If you’ve been at Castlefest before, you can hardly have missed it; the Wicker.
The large figure, built with woven willow branches, can be found on the Castle Grounds near Forest Stage. On Friday and Saturday during the day, you can place an offering in the Wicker. On Saturday evening, the Wicker is set aflame during the Wicker Ritual.
The ritual of the Wickerman is a pagan custom to celebrate the first harvest and honour the Celtic god Lugh. This day is also known as pagan festival Lughnasadh.
What does a Wicker look like?
At Castlefest, the Wicker is not always shaped like a man. Each shape it appears as has it’s own meaning and theme. We could not predict what the next edition’s Wicker would look like. That is up to the designer, Jeroen Overwijn.
But Jeroen doesn’t choose the shape either. He lets next year’s energy lead him through dreams, symbols and shamanistic work to understand the new theme. These visions become clearer over time. He captures them all in a mood board.
After that, he will let it rest for some time before translating the visions into a threedimensional figure. To make sure the figure is right, he wants to cross paths with it four times before handing over the definitive design:
“This has resulted in many amazing moments over the years that made me wonder and I am very grateful for them.” - Jeroen, 2021
Bring an offering
Every year, it is possible to bring a gift or offering to the Wicker. For this, you can pick any object, as long as it is made of flammable materials.
Besides the Wicker’s theme, it may have a personal meaning to you as well. You can use it as a way to symbolize the end of a period, or instead to mark a beginning.
How it all started
At the start of 2007, two editions of Castlefest have already taken place. During that time, Castlefest is organized together with Steve and Jennifer of Pagan folk band Omnia. Steve has been building Wicker artworks since 1997, that were burned during social gatherings. After pitching his idea unsuccesfully to other festivals, he mentions it during a brainstorm session for Castlefest. His passion for the old Celtic constructions, which you fill with flammable gifts as offering to the gods, goddesses and nature spirits, feels like a perfect match and the rest is history: The first Wicker is ignited at Castlefest in 2007.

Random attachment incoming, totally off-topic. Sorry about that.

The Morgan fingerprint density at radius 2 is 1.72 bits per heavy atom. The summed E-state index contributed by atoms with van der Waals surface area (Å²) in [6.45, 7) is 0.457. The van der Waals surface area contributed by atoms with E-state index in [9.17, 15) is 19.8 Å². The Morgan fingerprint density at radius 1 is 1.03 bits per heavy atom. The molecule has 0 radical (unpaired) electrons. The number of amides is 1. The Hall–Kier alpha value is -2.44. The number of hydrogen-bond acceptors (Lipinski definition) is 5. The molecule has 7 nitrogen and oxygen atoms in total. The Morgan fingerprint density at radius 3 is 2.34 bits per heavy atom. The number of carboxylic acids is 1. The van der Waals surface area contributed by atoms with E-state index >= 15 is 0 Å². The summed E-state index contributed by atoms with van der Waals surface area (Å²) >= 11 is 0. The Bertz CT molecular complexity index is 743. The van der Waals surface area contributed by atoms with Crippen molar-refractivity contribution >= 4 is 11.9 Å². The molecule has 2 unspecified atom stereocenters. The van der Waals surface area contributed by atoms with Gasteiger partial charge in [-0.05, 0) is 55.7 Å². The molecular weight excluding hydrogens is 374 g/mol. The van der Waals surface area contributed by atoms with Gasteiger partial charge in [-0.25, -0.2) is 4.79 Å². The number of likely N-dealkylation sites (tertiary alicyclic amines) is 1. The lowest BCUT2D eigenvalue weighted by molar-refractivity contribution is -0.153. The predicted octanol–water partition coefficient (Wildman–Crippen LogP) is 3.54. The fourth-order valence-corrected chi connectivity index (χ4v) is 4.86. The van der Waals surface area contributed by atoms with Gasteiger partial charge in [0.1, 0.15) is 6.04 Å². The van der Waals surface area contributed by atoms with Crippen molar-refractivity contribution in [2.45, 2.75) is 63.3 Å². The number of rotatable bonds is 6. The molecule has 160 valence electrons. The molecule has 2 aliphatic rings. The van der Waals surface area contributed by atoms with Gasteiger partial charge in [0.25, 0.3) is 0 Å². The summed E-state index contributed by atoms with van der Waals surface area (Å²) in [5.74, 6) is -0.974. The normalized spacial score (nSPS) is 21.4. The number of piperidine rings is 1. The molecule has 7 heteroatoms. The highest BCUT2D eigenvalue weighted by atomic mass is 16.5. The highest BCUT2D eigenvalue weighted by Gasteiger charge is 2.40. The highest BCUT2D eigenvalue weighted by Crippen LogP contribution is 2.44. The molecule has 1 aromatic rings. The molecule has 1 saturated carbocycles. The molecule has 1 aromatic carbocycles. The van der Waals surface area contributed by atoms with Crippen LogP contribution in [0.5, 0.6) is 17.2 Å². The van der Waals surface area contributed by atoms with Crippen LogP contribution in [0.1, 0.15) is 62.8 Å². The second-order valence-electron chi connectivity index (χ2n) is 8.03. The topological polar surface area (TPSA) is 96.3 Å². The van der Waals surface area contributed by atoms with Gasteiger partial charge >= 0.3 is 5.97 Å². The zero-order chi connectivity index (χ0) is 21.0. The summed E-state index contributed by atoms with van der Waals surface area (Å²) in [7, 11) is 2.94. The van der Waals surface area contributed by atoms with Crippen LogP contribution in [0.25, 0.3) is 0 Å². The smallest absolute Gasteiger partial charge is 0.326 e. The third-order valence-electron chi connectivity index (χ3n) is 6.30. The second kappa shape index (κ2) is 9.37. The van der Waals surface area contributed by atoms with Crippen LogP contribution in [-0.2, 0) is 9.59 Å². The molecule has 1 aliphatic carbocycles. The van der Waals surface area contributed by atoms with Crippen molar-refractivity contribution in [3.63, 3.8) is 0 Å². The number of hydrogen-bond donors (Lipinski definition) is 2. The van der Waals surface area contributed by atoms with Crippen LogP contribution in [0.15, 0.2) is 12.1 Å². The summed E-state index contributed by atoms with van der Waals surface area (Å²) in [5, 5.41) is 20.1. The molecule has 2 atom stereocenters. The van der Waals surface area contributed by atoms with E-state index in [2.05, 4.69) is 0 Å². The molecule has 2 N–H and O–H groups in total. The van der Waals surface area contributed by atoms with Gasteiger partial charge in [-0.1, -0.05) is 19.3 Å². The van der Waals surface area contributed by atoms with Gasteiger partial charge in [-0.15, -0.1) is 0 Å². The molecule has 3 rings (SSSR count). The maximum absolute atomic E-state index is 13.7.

The first three Wicker Rituels are designed by Steve and were built by a small group of volunteers during the construction of the festival. These volunteers, led by Tjerk van der Stap, will make sure each design becomes a true piece of art.
In the beginning, the musical accompaniment of the Ritual is Omnia’s song of Auta Luonto:
Auta luonto,anna voima, tee vereni vahvemmaksi
Help me nature, give me power
Make my blood run strong and stronger
From 2010 on, Martin Jansen takes over designing the Wicker. Martin has also been known for his statues like Twoia and Lugh. In the meantime, the Wicker Ritual has grown into an important moment for many people. It is decided that the Ritual should be for everyone, by everyone, and no longer connected to only one band. The musical accompaniment shifts in 2012. Fieke van den Hurk designs a unique composition, especially for the Wicker Ritual: a musical change that gives the ritual its own character. You can still find this composition on our Castlefest 2015 CD.
The Ritual is and will forever be changing and evolving. The composition has been changed, elaborated and in Corona times even simplified. Each time we flow with the energy that the Wicker Ritual brings and are in awe of where it leads us. An ever ongoing process of learning and experiencing, which we hope to share with you for many years to come!
In December 2021, we launched a book in honour of 15 years of Wicker Rituals at Castlefest. The book is in Dutch, contains images of all Wickers up to 2021 and has in-depth interviews with the people involved with the Ritual.
It can be found here in our webshop, while stocks last.
Special thanks to Coan Halmans for the header photo and Hans Glaudemans for the photo of the Wicker team.